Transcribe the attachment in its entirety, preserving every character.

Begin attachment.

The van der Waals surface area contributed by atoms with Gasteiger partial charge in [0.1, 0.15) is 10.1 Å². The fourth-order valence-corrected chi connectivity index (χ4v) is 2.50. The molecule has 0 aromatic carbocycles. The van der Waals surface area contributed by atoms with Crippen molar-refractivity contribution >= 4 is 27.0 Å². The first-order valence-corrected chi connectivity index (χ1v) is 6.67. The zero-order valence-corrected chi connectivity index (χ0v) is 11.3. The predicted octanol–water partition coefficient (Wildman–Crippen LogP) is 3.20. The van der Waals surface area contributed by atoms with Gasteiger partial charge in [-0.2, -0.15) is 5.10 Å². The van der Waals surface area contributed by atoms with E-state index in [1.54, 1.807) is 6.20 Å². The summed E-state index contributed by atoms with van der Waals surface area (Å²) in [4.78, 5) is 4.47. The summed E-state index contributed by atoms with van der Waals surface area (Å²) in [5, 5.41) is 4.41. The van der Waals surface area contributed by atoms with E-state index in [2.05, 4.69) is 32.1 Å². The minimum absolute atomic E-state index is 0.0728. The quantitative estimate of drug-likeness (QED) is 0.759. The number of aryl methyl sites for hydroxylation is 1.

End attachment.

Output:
The van der Waals surface area contributed by atoms with Gasteiger partial charge in [0.1, 0.15) is 10.1 Å². The fourth-order valence-corrected chi connectivity index (χ4v) is 2.50. The molecule has 0 aromatic carbocycles. The van der Waals surface area contributed by atoms with Crippen molar-refractivity contribution >= 4 is 27.0 Å². The first-order valence-corrected chi connectivity index (χ1v) is 6.67. The zero-order valence-corrected chi connectivity index (χ0v) is 11.3. The predicted octanol–water partition coefficient (Wildman–Crippen LogP) is 3.20. The van der Waals surface area contributed by atoms with Gasteiger partial charge in [-0.2, -0.15) is 5.10 Å². The van der Waals surface area contributed by atoms with E-state index in [1.54, 1.807) is 6.20 Å². The summed E-state index contributed by atoms with van der Waals surface area (Å²) in [4.78, 5) is 4.47. The summed E-state index contributed by atoms with van der Waals surface area (Å²) in [5, 5.41) is 4.41. The van der Waals surface area contributed by atoms with E-state index in [2.05, 4.69) is 32.1 Å². The minimum absolute atomic E-state index is 0.0728. The quantitative estimate of drug-likeness (QED) is 0.759. The number of aryl methyl sites for hydroxylation is 1.